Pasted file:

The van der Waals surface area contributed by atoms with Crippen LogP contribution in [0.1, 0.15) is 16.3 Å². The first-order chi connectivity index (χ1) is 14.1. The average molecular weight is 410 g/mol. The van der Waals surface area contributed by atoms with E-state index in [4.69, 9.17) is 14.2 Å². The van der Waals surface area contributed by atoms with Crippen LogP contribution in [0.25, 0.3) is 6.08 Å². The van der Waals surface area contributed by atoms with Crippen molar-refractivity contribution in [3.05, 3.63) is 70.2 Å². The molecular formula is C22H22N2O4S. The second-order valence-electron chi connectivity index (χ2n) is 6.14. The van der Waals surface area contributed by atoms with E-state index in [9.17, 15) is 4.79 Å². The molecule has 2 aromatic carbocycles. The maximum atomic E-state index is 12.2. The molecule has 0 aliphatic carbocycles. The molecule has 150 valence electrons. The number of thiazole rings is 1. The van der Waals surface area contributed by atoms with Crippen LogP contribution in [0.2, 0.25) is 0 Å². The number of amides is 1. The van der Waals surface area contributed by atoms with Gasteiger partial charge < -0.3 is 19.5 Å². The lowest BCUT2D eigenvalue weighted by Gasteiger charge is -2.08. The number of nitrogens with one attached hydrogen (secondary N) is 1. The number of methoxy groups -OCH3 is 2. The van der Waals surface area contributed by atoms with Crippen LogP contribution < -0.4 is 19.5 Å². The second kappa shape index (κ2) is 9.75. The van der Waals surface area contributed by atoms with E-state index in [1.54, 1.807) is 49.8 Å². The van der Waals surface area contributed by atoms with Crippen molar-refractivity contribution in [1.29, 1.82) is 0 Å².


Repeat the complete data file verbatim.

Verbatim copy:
The van der Waals surface area contributed by atoms with Crippen LogP contribution in [0.1, 0.15) is 16.3 Å². The first-order chi connectivity index (χ1) is 14.1. The average molecular weight is 410 g/mol. The van der Waals surface area contributed by atoms with E-state index in [4.69, 9.17) is 14.2 Å². The van der Waals surface area contributed by atoms with Crippen LogP contribution in [0.25, 0.3) is 6.08 Å². The van der Waals surface area contributed by atoms with Crippen molar-refractivity contribution in [3.05, 3.63) is 70.2 Å². The molecular formula is C22H22N2O4S. The second-order valence-electron chi connectivity index (χ2n) is 6.14. The van der Waals surface area contributed by atoms with E-state index in [9.17, 15) is 4.79 Å². The molecule has 2 aromatic carbocycles. The maximum atomic E-state index is 12.2. The molecule has 0 aliphatic carbocycles. The molecule has 150 valence electrons. The number of thiazole rings is 1. The van der Waals surface area contributed by atoms with Crippen LogP contribution in [0.2, 0.25) is 0 Å². The number of amides is 1. The van der Waals surface area contributed by atoms with Gasteiger partial charge < -0.3 is 19.5 Å². The lowest BCUT2D eigenvalue weighted by Gasteiger charge is -2.08. The number of nitrogens with one attached hydrogen (secondary N) is 1. The number of methoxy groups -OCH3 is 2. The van der Waals surface area contributed by atoms with Crippen LogP contribution < -0.4 is 19.5 Å². The second kappa shape index (κ2) is 9.75. The van der Waals surface area contributed by atoms with E-state index in [1.54, 1.807) is 49.8 Å². The van der Waals surface area contributed by atoms with Crippen molar-refractivity contribution in [1.29, 1.82) is 0 Å².